Student Application Template
Name: Eduard Sanou
- IRC: Dhole (on freenode, oftc)
I'm a Spanish student doing a master's on Computer Science at Polytechnic University of Catalonia. Although I graduated on Electrical Engineering, I have always had interest in computing, that's why I changed my major for the master. I enjoy learning programming languages and their new concepts and idioms. I find myself comfortable programming in C, python and go; and I can read/write a few others to some degree. Lately I've started learning rust. I believe in the freedom of software and as such I have tried many GNU/Linux distributions and *BSD operating systems along the years. I also try to use free software as much as I can and recommend it to my friends and family.
- I worked for a project in my university during one year for an internship. The project consisted on designing and implementing Image Processing algorithms, where I mainly coded in matlab and C++ using OpenCV libraries.
One of my latest projects (not finished yet) is a gameboy emulator written in C, that I code on my free time. Many games are already playable right now! I haven't started working on the sound yet. You can check it here: https://github.com/Dhole/miniBoy
I have great interest in security and cryptography, and as such I've been working on a series of challenges from the company matasano: https://github.com/Dhole/matasano
After using free software for so long I really feel the need to contribute back, now that I feel confident about my skills. I think the GSoC would be a great opportunity to get started.
Project title: Move forward reproducible builds
The reproducible builds project currently targets the unstable Debian release. Right now, 83% of the packages are reproducible. On the other hand, some work has been done on getting reproducible installation media / installs, but much work is requiered.
Two main tools have been developed: strip-nondeterminism, to remove sources of non-determinism from files; and debbindiff, to compare two built packages and recursively find the places where they differ.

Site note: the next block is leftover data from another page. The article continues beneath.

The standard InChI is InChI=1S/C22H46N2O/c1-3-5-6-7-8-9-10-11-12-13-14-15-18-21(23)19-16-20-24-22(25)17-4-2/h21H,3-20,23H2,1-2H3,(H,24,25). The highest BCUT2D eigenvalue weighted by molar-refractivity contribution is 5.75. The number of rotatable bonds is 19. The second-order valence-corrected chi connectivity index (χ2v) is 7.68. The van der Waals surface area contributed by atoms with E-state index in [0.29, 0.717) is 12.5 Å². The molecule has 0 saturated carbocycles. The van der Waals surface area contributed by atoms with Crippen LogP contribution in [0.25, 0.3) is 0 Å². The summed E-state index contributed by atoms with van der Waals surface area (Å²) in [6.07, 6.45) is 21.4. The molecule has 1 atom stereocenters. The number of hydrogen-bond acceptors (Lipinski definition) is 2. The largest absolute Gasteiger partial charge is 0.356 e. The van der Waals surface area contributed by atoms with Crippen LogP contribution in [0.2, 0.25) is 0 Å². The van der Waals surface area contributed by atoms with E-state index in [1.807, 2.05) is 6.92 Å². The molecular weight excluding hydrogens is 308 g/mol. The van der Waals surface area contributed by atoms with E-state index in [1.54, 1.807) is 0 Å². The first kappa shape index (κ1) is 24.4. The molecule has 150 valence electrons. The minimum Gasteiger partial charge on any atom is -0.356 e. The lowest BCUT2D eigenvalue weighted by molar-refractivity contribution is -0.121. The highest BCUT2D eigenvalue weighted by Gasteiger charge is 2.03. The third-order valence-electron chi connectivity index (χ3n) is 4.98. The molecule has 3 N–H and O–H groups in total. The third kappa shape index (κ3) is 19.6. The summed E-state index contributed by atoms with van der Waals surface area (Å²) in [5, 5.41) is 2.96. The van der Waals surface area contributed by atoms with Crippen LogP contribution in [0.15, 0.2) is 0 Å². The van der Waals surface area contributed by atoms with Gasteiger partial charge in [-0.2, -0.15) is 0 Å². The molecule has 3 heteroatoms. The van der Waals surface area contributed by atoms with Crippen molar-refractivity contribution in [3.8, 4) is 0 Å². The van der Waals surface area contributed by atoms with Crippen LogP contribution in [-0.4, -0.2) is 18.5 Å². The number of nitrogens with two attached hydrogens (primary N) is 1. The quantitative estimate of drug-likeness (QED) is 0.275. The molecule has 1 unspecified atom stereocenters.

Currently debbindiff crashes on some packages, takes too long on some others and may consume too much ram.
Work to be done
The non reproducible packages need to be studied so that patches can be made to build them reproducibly. In some cases the patch only involves the building process of that specific package. On other cases the patch applies to a package from a toochain used to build other packages.
Regarding reproducible installs there's a lot of work to be done. There are many sources of nondeterminism in debootstrap and the postinstall process (SSH private keys, users creation order, etc.). I'm not familiar with the internals of the install / postinstall process so I don't know how much work that would be, what could I achieve and how I could schedule that. If the mentors consider this interesting and doable for a GSoC I'd like to work on it and redefine my schedule and deliverables as needed. Otherwise I'll focus on reproducible packages.
How I plan to implement the deliverables
I intend to work on the packages that can't be built reproducibly now. For that I would first target packages dealing with timestamps issues, since I have already started looking into it (I've submitted a patch for cryptsetup: #780864, and another one for openssl #780955. The later was already fixed upstream so my patch was discarded). I will pay special attention to patches for toolchains that affect more than one package.
I will study how other distributions and developers have dealt with reproducibility and document it in the wiki. I will document the issues I find along with the solutions applied. I will improve the documentation about what are the sources of non-determinism and how they are fixed, being them dependent on the Debian building process or on the upstream package itself, detailing which parts are particular to the Debian build so that it can serve as a reference for other operating systems.